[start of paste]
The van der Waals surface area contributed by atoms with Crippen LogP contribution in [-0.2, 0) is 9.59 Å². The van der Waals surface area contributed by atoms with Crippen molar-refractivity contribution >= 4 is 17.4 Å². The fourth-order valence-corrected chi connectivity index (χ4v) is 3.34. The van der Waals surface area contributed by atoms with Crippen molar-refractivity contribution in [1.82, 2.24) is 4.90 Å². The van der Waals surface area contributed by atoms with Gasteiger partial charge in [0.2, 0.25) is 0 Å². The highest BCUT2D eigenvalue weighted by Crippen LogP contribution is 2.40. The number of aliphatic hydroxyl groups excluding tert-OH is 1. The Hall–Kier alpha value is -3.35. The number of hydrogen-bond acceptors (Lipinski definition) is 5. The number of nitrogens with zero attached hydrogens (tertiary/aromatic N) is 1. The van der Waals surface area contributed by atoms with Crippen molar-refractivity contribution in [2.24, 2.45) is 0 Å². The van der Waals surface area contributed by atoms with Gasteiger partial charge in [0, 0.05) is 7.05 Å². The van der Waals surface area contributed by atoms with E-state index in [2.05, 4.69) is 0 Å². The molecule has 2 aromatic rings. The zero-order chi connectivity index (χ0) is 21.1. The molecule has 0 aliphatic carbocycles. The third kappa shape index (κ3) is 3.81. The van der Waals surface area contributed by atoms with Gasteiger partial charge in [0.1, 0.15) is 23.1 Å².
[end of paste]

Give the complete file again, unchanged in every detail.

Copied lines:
The van der Waals surface area contributed by atoms with Crippen LogP contribution in [-0.2, 0) is 9.59 Å². The van der Waals surface area contributed by atoms with Crippen molar-refractivity contribution >= 4 is 17.4 Å². The fourth-order valence-corrected chi connectivity index (χ4v) is 3.34. The van der Waals surface area contributed by atoms with Crippen molar-refractivity contribution in [1.82, 2.24) is 4.90 Å². The van der Waals surface area contributed by atoms with Gasteiger partial charge in [0.2, 0.25) is 0 Å². The highest BCUT2D eigenvalue weighted by Crippen LogP contribution is 2.40. The number of aliphatic hydroxyl groups excluding tert-OH is 1. The Hall–Kier alpha value is -3.35. The number of hydrogen-bond acceptors (Lipinski definition) is 5. The number of nitrogens with zero attached hydrogens (tertiary/aromatic N) is 1. The van der Waals surface area contributed by atoms with Crippen molar-refractivity contribution in [2.24, 2.45) is 0 Å². The van der Waals surface area contributed by atoms with Gasteiger partial charge in [0, 0.05) is 7.05 Å². The van der Waals surface area contributed by atoms with E-state index in [2.05, 4.69) is 0 Å². The molecule has 2 aromatic rings. The zero-order chi connectivity index (χ0) is 21.1. The molecule has 0 aliphatic carbocycles. The third kappa shape index (κ3) is 3.81. The van der Waals surface area contributed by atoms with Gasteiger partial charge in [0.1, 0.15) is 23.1 Å².